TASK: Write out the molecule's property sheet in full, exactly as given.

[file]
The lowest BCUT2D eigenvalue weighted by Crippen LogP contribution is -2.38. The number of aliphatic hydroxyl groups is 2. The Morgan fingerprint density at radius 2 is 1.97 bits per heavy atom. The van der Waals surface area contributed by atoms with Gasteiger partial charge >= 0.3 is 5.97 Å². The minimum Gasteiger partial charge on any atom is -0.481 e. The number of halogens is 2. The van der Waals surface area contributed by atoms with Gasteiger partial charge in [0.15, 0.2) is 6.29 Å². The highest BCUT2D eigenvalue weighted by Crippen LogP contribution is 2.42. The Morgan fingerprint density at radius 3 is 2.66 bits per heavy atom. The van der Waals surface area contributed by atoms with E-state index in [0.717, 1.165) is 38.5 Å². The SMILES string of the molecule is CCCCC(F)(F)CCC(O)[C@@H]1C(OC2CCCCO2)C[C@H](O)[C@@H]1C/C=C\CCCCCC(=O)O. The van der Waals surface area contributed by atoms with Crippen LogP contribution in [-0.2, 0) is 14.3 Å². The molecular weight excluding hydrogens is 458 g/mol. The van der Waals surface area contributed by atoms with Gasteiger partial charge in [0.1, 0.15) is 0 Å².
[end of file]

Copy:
The lowest BCUT2D eigenvalue weighted by Crippen LogP contribution is -2.38. The number of aliphatic hydroxyl groups is 2. The Morgan fingerprint density at radius 2 is 1.97 bits per heavy atom. The van der Waals surface area contributed by atoms with Gasteiger partial charge >= 0.3 is 5.97 Å². The minimum Gasteiger partial charge on any atom is -0.481 e. The number of halogens is 2. The van der Waals surface area contributed by atoms with Gasteiger partial charge in [0.15, 0.2) is 6.29 Å². The highest BCUT2D eigenvalue weighted by Crippen LogP contribution is 2.42. The Morgan fingerprint density at radius 3 is 2.66 bits per heavy atom. The van der Waals surface area contributed by atoms with E-state index in [0.717, 1.165) is 38.5 Å². The SMILES string of the molecule is CCCCC(F)(F)CCC(O)[C@@H]1C(OC2CCCCO2)C[C@H](O)[C@@H]1C/C=C\CCCCCC(=O)O. The van der Waals surface area contributed by atoms with Crippen LogP contribution in [-0.2, 0) is 14.3 Å². The molecular weight excluding hydrogens is 458 g/mol. The van der Waals surface area contributed by atoms with Gasteiger partial charge in [0.1, 0.15) is 0 Å².